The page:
Speaking at the ceremony, Richard Howard, the UN Resident Coordinator a.i said, “We call upon everyone to have a discussion on how we learn from the past to build our societies today, to work together to build communities that thrive in their diversity and communities in which equality and justice are the guiding light. It is that, for which we must strive.”
Hanan Godder Goldberger, Ambassador of Israel to Nepal, recited the memorial prayer and said Six million Jews were murdered in the Holocaust. Such an event should never be forgotten and should never happen again. We must promote values like tolerance, acceptance of the other, nondiscrimination and democracy.
Dr Thomas Prinz, German Ambassador to Nepal, quoted one of the Holocaust survivors and said, “Saul Friedländer in the German Parliament once expressed his hopes that we “continue fighting for tolerance and inclusivity, for humanity and freedom, in short, for true democracy. I think this is exactly what we have to do.”
Likewise, Ms. Nona Deprez Head of the EU Delegation to Nepal expressed, "we will never accept or ignore Holocaust denial, and will combat firmly any kind of anti-Semitism, intolerance, harassment or violence against any person or community based on ethnic origin, religion or belief.”
During the ceremony, in honor of the victims of the Holocaust, musicians from the Kathmandu Jazz Conservatory created a beautiful fusion of Nepali folk music using the Sarangi and classical pieces from the Hungarian dance and the Oscar-winning Schindler’s List.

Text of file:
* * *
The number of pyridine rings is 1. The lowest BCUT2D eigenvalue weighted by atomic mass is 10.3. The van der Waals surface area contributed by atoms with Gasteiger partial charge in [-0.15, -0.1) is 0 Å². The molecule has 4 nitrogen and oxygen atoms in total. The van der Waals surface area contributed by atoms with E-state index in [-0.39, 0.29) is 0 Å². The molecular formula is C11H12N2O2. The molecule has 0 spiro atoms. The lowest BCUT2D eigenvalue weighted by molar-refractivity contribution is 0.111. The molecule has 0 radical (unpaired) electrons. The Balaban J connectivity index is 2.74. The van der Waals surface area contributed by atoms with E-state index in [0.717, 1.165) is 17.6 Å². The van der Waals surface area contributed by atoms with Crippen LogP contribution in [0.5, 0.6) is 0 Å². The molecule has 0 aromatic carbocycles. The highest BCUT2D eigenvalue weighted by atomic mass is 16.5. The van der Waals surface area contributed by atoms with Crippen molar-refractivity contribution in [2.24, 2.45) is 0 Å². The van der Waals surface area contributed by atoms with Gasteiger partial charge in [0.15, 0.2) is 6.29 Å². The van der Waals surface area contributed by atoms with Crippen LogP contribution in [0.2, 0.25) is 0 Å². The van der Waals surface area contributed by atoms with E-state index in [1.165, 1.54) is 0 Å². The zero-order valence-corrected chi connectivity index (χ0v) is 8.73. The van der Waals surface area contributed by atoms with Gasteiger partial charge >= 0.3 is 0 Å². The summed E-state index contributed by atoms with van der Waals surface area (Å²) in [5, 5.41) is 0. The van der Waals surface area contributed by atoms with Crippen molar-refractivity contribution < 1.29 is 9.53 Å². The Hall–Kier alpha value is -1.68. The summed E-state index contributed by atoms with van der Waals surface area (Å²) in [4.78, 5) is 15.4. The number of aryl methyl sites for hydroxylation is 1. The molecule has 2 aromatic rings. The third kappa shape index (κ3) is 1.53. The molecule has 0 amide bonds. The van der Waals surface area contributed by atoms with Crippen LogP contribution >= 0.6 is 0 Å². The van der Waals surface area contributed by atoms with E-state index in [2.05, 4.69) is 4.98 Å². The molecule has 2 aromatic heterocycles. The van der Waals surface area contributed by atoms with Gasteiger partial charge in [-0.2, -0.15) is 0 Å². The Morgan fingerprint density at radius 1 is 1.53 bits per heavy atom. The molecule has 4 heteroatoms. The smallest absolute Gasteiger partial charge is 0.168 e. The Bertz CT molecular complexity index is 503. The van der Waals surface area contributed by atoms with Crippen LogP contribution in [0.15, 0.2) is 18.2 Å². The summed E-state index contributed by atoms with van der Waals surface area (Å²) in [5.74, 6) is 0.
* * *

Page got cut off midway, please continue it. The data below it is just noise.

Like people all over the world, Nepal has also been hosting programs to commemorate International Holocaust Day.
Long before starting the celebration of International Holocaust Day, Nepali people were taught in colleges BP Koirala’s book Hitler and Yahudi ( Hitler And Jews), a novel depicting the atrocities committed by Hitler against Jews. Nepal’s first elected prime minister and leader of Nepali Congress late Koirala depicted the cruel and inhuman atrocities of Hitler against innocent Jews and had shown his solidarity and sympathy with Jews. However, the current government led by his disciples Prime Minister Sher Bahadur Deuba and foreign minister Dr. Narayan Khadka have decided not to be a supporter of a joint proposal prepared by Germany and Israel condemning atrocities against humans in the UN.
Whatever they may say, the message of Nepal’s stand has shown that the current Nepali Congress leaders seem to have no faith in their own leader Koirala’s stand.
With good bilateral relations all the time between Nepal and Israel, Nepal has failed to stand this time during the International Holocaust Day not be a party of the joint resolution tabled by Germany and Israel denouncing Hitler’s atrocities against humans. Although the resolution was supported by 114 countries out of 195 member countries, unfortunately, Nepal remains by the side of minority countries.
Nepal’s stand in the UN is hurting the family of victims of the Holocaust like Mark Regev. However, this is harsh but the reality of Nepal’s current foreign policy.